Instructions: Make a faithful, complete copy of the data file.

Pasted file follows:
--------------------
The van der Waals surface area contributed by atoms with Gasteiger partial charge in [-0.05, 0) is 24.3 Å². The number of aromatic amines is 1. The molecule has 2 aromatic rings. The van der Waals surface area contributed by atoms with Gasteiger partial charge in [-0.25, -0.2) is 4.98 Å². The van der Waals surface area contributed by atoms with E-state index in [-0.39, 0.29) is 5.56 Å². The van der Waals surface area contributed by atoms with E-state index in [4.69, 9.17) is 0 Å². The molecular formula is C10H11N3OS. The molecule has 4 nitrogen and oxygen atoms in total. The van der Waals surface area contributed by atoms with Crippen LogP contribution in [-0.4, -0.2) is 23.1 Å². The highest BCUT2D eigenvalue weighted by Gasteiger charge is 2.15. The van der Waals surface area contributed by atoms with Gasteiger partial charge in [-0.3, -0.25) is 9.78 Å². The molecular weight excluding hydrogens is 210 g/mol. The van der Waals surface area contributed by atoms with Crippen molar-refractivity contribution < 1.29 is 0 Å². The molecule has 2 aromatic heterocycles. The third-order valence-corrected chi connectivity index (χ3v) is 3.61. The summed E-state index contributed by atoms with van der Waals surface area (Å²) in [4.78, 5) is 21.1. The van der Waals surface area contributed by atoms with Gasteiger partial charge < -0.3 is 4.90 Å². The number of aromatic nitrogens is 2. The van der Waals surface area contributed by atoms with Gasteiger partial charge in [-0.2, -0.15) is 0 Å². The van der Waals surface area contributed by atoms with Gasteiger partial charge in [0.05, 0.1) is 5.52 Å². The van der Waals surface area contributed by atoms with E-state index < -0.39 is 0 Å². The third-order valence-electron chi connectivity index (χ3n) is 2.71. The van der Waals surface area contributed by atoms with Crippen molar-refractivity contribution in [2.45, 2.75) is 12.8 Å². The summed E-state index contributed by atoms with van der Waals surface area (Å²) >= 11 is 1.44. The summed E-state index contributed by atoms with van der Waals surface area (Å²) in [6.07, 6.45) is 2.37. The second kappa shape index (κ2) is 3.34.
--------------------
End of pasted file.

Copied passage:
The van der Waals surface area contributed by atoms with Gasteiger partial charge in [-0.05, 0) is 24.3 Å². The number of aromatic amines is 1. The molecule has 2 aromatic rings. The van der Waals surface area contributed by atoms with Gasteiger partial charge in [-0.25, -0.2) is 4.98 Å². The van der Waals surface area contributed by atoms with E-state index in [-0.39, 0.29) is 5.56 Å². The van der Waals surface area contributed by atoms with E-state index in [4.69, 9.17) is 0 Å². The molecular formula is C10H11N3OS. The molecule has 4 nitrogen and oxygen atoms in total. The van der Waals surface area contributed by atoms with Crippen LogP contribution in [-0.4, -0.2) is 23.1 Å². The highest BCUT2D eigenvalue weighted by Gasteiger charge is 2.15. The van der Waals surface area contributed by atoms with Gasteiger partial charge in [-0.3, -0.25) is 9.78 Å². The molecular weight excluding hydrogens is 210 g/mol. The van der Waals surface area contributed by atoms with Crippen molar-refractivity contribution < 1.29 is 0 Å². The molecule has 2 aromatic heterocycles. The third-order valence-corrected chi connectivity index (χ3v) is 3.61. The summed E-state index contributed by atoms with van der Waals surface area (Å²) in [4.78, 5) is 21.1. The van der Waals surface area contributed by atoms with Gasteiger partial charge < -0.3 is 4.90 Å². The number of aromatic nitrogens is 2. The van der Waals surface area contributed by atoms with Gasteiger partial charge in [-0.2, -0.15) is 0 Å². The van der Waals surface area contributed by atoms with Gasteiger partial charge in [0.05, 0.1) is 5.52 Å². The van der Waals surface area contributed by atoms with E-state index < -0.39 is 0 Å². The third-order valence-electron chi connectivity index (χ3n) is 2.71. The van der Waals surface area contributed by atoms with Crippen molar-refractivity contribution in [2.45, 2.75) is 12.8 Å². The summed E-state index contributed by atoms with van der Waals surface area (Å²) >= 11 is 1.44. The summed E-state index contributed by atoms with van der Waals surface area (Å²) in [6.07, 6.45) is 2.37. The second kappa shape index (κ2) is 3.34.